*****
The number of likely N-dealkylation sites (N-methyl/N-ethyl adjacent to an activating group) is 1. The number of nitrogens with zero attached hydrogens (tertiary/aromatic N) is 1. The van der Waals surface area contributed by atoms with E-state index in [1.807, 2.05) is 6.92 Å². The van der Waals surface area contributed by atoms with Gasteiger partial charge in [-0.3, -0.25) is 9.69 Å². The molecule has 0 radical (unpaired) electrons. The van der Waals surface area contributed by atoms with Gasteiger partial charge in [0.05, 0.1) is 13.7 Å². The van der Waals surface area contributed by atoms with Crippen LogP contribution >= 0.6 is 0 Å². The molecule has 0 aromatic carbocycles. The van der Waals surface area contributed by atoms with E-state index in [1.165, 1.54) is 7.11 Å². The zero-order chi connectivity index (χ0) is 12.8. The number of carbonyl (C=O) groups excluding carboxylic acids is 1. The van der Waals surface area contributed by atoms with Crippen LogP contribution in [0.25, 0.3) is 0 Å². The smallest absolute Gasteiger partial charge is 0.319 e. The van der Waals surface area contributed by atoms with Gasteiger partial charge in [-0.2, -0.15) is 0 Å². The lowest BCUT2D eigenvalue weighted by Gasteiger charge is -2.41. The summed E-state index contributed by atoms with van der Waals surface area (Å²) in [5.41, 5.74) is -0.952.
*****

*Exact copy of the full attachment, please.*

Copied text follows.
The number of likely N-dealkylation sites (N-methyl/N-ethyl adjacent to an activating group) is 1. The number of nitrogens with zero attached hydrogens (tertiary/aromatic N) is 1. The van der Waals surface area contributed by atoms with E-state index in [1.807, 2.05) is 6.92 Å². The van der Waals surface area contributed by atoms with Gasteiger partial charge in [-0.3, -0.25) is 9.69 Å². The molecule has 0 radical (unpaired) electrons. The van der Waals surface area contributed by atoms with Gasteiger partial charge in [0.05, 0.1) is 13.7 Å². The van der Waals surface area contributed by atoms with Crippen LogP contribution >= 0.6 is 0 Å². The molecule has 0 aromatic carbocycles. The van der Waals surface area contributed by atoms with E-state index in [1.165, 1.54) is 7.11 Å². The zero-order chi connectivity index (χ0) is 12.8. The number of carbonyl (C=O) groups excluding carboxylic acids is 1. The van der Waals surface area contributed by atoms with Crippen LogP contribution in [0.25, 0.3) is 0 Å². The smallest absolute Gasteiger partial charge is 0.319 e. The van der Waals surface area contributed by atoms with Gasteiger partial charge in [-0.2, -0.15) is 0 Å². The lowest BCUT2D eigenvalue weighted by Gasteiger charge is -2.41. The summed E-state index contributed by atoms with van der Waals surface area (Å²) in [5.41, 5.74) is -0.952.